Obviously, if you're developing for Windows then Visual Studio will have always been your desktop development tool of choice, but what about web development? I don't intend a full review of Visual Studio here, but I'd like to highlight those areas that will be of interest to web developers, including new ways of designing apps. For such details, visit http://tinyurl. com/7woo5me.

The launch of Windows 8 also sees the launch of the Windows Store. Like Apple's popular iTunes Store, this is a marketplace for developers to submit their apps for approval by Microsoft, after which they can be sold or given away to users. In fact, the only way to install Windows RT apps on many devices will be through this store. To develop for the Windows Store in Visual Studio you first have to register for a developer's account, which does rather smack of Big Brother. There are considerable benefits to the developer, who can thereby easily reach millions of Windows users, but how does a developer ensure their app appears high on the list? Developers can already reach all users out there via the web, so do we really need this extra policing of apps and control of sales by yet another large corporation?

windows store windows 8

windows store windows 8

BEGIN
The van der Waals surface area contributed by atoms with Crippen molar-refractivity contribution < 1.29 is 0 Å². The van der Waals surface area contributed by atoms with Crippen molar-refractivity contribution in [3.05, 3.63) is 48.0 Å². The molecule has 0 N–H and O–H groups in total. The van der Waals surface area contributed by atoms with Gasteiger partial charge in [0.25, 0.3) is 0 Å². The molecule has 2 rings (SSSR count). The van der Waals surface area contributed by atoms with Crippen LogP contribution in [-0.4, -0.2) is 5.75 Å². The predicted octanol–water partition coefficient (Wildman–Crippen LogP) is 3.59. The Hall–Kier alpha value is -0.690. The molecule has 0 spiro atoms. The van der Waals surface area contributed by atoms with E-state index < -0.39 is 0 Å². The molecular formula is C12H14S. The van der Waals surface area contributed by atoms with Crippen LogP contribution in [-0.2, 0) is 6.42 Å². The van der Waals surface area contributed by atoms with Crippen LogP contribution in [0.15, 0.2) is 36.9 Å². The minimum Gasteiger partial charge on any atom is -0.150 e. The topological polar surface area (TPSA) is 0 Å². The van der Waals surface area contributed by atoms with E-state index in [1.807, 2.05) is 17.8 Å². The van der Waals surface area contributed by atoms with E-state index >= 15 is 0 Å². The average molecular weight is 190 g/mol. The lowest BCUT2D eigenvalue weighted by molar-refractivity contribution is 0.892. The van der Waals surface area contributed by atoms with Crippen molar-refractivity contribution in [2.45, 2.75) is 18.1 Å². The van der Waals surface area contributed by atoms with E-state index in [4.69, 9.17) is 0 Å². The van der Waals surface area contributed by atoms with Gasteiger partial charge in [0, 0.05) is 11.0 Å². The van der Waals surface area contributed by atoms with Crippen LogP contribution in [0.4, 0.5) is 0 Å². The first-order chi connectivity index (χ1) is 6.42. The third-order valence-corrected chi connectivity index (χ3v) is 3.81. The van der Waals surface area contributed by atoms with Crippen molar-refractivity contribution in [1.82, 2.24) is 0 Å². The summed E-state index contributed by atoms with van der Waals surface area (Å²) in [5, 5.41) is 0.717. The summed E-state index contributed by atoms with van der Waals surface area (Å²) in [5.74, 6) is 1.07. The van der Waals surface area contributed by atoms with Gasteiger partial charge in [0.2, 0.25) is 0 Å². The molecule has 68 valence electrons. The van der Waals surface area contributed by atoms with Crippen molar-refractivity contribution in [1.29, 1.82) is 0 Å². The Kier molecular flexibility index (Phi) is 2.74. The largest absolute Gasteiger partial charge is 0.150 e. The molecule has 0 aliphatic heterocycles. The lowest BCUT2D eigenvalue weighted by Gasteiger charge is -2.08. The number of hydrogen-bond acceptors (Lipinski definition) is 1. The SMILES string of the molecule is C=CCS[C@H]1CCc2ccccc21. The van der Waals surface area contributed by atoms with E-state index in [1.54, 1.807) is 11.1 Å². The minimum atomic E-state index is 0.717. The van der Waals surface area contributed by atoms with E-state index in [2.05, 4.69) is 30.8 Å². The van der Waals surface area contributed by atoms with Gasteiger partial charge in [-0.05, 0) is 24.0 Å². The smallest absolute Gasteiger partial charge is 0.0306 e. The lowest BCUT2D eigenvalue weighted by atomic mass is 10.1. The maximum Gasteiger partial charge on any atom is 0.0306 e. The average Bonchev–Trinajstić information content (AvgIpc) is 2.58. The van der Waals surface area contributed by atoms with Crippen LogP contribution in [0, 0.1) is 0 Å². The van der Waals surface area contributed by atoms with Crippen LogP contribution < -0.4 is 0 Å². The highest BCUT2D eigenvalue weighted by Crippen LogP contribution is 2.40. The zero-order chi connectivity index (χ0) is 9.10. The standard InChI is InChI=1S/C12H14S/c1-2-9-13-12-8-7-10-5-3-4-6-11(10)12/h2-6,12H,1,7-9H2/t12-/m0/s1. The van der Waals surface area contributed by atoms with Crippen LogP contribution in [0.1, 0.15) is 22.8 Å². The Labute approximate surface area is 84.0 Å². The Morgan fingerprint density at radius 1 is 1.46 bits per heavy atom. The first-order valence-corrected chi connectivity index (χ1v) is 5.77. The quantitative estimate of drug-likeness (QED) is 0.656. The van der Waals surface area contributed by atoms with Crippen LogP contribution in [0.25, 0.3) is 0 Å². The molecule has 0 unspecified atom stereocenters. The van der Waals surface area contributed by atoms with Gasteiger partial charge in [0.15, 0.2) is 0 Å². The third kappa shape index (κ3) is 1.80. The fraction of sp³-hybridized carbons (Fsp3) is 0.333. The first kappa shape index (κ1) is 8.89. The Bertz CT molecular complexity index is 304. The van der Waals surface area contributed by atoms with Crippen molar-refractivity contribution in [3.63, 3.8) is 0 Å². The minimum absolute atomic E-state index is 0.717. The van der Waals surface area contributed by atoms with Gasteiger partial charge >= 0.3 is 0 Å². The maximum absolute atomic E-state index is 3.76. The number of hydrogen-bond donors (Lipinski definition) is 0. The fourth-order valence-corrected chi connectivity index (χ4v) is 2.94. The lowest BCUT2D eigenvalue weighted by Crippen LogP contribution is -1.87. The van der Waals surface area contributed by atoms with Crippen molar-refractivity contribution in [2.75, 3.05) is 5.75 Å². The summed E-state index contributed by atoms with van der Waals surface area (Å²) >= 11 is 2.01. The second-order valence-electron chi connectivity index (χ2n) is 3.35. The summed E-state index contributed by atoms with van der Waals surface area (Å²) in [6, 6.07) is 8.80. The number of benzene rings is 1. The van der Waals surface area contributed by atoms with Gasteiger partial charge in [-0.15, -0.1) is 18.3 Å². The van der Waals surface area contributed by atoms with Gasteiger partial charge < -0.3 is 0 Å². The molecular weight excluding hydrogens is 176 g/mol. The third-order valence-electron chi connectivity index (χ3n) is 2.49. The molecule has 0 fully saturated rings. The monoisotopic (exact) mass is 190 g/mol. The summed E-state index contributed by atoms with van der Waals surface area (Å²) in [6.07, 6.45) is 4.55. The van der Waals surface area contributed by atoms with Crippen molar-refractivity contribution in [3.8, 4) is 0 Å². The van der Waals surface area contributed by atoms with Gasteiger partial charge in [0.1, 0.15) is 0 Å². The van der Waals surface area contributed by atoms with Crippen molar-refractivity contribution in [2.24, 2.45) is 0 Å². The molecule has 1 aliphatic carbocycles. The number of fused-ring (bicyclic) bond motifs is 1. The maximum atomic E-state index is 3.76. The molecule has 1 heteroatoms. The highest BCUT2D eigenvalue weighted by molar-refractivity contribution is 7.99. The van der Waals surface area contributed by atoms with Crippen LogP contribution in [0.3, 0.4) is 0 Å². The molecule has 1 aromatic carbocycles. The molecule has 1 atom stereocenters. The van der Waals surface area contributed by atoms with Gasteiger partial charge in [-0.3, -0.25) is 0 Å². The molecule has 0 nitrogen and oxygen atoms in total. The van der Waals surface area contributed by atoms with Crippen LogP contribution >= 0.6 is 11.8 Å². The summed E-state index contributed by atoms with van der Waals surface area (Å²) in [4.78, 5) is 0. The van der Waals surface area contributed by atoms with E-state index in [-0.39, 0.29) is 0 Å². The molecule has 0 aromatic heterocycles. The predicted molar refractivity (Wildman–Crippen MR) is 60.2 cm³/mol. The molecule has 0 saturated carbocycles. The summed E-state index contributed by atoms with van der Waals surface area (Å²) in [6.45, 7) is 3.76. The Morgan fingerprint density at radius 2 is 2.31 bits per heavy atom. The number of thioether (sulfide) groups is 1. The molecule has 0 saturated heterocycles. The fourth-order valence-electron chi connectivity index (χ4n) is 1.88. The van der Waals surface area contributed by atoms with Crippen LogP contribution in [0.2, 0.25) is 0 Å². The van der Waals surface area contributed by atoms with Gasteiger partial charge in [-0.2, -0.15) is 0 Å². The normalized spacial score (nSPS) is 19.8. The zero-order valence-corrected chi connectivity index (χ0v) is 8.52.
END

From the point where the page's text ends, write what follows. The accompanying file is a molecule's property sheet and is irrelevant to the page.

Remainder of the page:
Let's hope this new sales route doesn't lead to a race to the bottom, with apps becoming ever cheaper. This results in reduced revenues for all but those lucky few developers who hit the big time, along with many poorly-supported, limited-functionality apps that are no more than five-minute wonders. The Windows Store isn't the only way to develop apps, but it's the only way to produce Windows RT apps that appear on the Start screen. Normal Windows applications can be installed in the traditional manner via the desktop, and of course web applications have no restrictions, but for tablets and the Windows Phone, apps will need to be delivered via the Windows Store.

Like many others in the industry, I use a variety of development tools, each of which has its strengths. Dreamweaver is great for maintaining traditional HTML and ASP websites, while Expression Web is useful for designing style sheets with support of CSS styles and good preview capabilities. Visual Studio is great when coding and developing ASP.NET sites, and I also use Notepad++ and Firebug for JavaScript, plus many others that come and go on my development box depending on the job.

While Visual Studio has been useful for ASP.NET development, it was always weak on the design side. JavaScript coding was possible in it, but always felt like a feature added to placate, with support not going far beyond syntax checking with IntelliSense. But this is about to change as JavaScript, HTMLS and CSS become the major ways to build Windows Store applications. The new version of Visual Studio needed to be greatly improved in this area, and it is. So if you develop in web technologies and haven't used Visual Studio before, now may be the time to give it a try: the Express version is free and totally usable, while all the other versions are free for a 90-day trial period.